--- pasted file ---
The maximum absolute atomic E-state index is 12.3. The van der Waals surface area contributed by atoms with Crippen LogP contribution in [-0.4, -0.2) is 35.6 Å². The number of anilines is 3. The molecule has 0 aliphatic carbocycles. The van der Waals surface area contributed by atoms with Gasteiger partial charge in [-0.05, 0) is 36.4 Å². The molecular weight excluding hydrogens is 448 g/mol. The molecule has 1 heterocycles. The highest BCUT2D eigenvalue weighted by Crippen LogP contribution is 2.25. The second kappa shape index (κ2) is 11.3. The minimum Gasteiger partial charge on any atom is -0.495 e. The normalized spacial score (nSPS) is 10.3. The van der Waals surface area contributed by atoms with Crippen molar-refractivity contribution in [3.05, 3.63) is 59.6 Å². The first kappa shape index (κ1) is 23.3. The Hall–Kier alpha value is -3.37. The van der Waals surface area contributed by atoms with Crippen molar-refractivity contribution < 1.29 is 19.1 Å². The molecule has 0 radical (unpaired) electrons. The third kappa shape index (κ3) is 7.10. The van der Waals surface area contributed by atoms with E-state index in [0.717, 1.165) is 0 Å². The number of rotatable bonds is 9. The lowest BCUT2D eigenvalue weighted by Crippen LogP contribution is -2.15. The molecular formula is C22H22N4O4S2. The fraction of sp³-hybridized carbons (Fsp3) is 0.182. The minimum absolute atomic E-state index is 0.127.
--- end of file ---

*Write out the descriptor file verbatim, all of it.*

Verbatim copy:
The maximum absolute atomic E-state index is 12.3. The van der Waals surface area contributed by atoms with Crippen LogP contribution in [-0.4, -0.2) is 35.6 Å². The number of anilines is 3. The molecule has 0 aliphatic carbocycles. The van der Waals surface area contributed by atoms with Gasteiger partial charge in [-0.05, 0) is 36.4 Å². The molecular weight excluding hydrogens is 448 g/mol. The molecule has 1 heterocycles. The highest BCUT2D eigenvalue weighted by Crippen LogP contribution is 2.25. The second kappa shape index (κ2) is 11.3. The minimum Gasteiger partial charge on any atom is -0.495 e. The normalized spacial score (nSPS) is 10.3. The van der Waals surface area contributed by atoms with Crippen molar-refractivity contribution in [3.05, 3.63) is 59.6 Å². The first kappa shape index (κ1) is 23.3. The Hall–Kier alpha value is -3.37. The van der Waals surface area contributed by atoms with Crippen molar-refractivity contribution < 1.29 is 19.1 Å². The molecule has 0 radical (unpaired) electrons. The third kappa shape index (κ3) is 7.10. The van der Waals surface area contributed by atoms with E-state index in [0.717, 1.165) is 0 Å². The number of rotatable bonds is 9. The lowest BCUT2D eigenvalue weighted by Crippen LogP contribution is -2.15. The molecular formula is C22H22N4O4S2. The fraction of sp³-hybridized carbons (Fsp3) is 0.182. The minimum absolute atomic E-state index is 0.127.